Computing

Bright Lights, Little Battery

Organic light-emitting diodes have been touted as a brighter and less power-hungry alternative to the standard liquid-crystal displays found in cell phones and other devices. Novaled, a startup in Dresden, Germany, aims to make OLEDs even more attractive by doubling their energy efficiency. The Novaled researchers infuse the outer, organic, layers of the multilayer diode with small amounts of another organic material, in much the way that chip makers “dope” semiconductors. The added molecules boost the layers’ electrical conductivity and thus reduce the amount of power the diode loses as heat. The company has already made a more energy-efficient green OLED, says CEO Gildas Sorin. It is close to doubling the efficiency of the red and blue OLEDs that would also be required for a full-color display, he adds. Novaled expects the first display containing its materials to hit the market by early 2006.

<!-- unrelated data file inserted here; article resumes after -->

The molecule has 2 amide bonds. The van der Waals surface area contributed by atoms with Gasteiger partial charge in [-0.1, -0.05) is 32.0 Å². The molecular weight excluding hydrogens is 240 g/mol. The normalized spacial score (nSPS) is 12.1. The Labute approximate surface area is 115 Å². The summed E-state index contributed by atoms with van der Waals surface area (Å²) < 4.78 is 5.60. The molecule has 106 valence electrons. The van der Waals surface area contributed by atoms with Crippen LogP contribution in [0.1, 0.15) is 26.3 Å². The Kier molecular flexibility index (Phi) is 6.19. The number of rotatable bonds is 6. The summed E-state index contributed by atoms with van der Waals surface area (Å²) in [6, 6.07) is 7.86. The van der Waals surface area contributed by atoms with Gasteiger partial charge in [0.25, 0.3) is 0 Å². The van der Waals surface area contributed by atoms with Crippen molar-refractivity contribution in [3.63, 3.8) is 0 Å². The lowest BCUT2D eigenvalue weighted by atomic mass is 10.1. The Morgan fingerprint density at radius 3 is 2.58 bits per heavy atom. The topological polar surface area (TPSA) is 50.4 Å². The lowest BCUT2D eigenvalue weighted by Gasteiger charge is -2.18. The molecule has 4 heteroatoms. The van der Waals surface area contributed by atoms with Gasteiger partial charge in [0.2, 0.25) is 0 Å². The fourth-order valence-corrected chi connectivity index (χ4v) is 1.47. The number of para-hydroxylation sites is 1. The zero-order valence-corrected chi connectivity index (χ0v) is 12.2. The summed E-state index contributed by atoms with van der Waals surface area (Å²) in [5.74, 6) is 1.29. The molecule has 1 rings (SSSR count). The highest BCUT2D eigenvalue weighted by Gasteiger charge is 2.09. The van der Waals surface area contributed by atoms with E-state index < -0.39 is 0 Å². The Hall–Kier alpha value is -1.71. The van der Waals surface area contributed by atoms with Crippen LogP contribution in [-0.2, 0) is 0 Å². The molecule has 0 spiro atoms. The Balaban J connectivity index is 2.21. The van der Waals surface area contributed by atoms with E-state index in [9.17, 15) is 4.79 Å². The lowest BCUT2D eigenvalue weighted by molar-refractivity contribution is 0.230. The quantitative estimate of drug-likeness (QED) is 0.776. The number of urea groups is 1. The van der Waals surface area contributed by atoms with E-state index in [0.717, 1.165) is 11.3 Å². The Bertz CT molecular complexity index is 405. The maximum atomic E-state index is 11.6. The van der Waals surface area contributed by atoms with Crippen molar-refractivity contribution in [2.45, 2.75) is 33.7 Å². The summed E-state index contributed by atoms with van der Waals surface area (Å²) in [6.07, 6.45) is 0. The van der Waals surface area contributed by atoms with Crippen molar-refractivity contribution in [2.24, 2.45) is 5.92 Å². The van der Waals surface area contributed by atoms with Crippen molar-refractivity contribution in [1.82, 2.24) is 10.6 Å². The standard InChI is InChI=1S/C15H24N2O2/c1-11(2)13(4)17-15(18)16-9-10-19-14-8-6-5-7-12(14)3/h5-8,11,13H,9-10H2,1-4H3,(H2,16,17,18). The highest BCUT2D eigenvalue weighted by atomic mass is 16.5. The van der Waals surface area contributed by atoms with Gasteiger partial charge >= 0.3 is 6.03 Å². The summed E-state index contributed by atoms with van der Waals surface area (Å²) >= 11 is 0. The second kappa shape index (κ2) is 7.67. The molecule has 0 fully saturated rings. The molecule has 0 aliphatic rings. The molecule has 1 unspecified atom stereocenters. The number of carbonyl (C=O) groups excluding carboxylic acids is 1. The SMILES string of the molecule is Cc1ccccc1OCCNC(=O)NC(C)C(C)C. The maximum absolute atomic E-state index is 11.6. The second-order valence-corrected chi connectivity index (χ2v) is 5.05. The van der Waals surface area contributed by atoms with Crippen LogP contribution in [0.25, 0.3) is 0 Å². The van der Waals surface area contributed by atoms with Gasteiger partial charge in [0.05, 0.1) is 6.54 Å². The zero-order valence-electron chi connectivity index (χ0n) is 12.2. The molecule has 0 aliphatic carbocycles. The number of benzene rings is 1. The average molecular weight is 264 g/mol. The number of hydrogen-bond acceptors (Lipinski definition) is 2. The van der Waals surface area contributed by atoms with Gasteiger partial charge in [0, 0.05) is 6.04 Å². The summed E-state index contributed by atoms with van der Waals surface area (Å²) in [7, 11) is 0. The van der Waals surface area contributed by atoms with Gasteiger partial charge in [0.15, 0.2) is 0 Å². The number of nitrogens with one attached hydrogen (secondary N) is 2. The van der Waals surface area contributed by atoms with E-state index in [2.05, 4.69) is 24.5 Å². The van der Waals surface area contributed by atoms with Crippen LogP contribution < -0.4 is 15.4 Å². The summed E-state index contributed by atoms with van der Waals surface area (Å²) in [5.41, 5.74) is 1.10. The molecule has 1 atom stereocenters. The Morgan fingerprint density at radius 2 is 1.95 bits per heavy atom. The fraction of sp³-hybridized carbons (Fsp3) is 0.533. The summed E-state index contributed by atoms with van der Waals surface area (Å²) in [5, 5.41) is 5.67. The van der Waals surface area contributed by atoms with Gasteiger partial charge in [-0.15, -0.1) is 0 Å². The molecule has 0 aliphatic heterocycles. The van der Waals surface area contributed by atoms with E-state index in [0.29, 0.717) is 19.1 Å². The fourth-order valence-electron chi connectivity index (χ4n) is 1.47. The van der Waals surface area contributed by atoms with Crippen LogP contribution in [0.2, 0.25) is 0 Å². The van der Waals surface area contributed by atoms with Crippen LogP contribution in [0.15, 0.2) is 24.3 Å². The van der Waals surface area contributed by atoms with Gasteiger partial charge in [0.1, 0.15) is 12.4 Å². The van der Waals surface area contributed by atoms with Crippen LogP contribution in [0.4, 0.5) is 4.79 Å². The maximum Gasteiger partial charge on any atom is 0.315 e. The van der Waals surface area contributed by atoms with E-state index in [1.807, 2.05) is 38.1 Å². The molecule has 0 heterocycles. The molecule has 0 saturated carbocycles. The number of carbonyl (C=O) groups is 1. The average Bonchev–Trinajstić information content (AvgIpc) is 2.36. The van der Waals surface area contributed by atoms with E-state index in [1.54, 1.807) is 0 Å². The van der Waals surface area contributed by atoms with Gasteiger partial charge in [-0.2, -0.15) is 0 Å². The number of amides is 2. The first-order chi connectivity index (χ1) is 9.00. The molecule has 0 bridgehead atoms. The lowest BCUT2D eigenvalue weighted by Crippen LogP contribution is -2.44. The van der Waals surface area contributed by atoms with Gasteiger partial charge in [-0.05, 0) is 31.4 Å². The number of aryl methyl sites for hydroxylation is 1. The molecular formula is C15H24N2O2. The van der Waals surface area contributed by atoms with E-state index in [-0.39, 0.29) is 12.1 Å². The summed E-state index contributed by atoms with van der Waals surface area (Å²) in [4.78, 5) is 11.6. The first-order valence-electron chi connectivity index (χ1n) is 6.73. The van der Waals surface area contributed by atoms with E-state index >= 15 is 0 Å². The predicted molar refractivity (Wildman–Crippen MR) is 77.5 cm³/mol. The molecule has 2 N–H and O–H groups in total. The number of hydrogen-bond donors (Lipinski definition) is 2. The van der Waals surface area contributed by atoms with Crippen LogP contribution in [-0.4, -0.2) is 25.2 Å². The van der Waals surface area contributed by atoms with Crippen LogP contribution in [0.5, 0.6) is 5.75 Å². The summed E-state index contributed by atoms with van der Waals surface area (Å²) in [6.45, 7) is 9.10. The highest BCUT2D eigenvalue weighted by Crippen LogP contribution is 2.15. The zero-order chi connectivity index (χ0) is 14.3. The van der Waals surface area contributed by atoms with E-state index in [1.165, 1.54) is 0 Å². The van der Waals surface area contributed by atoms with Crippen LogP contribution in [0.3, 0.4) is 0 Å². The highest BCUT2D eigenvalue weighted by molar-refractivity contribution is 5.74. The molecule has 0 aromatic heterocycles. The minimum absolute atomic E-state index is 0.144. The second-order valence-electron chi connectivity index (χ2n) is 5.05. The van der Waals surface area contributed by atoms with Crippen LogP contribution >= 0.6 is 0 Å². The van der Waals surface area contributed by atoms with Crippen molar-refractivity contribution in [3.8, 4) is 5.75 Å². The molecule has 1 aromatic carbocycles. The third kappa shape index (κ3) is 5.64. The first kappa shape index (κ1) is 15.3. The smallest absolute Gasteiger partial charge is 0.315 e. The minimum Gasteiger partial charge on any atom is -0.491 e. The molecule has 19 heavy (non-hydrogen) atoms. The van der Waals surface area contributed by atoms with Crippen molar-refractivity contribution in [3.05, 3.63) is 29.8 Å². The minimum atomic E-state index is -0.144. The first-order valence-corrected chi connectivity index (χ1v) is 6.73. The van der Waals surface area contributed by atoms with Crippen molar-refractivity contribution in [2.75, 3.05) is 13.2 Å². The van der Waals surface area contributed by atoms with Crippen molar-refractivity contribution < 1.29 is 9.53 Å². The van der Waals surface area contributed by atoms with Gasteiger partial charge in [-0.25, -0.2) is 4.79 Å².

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Computing

From the latest smartphones to advances in quantum computing, the hardware behind today's digital age is rapidly changing.

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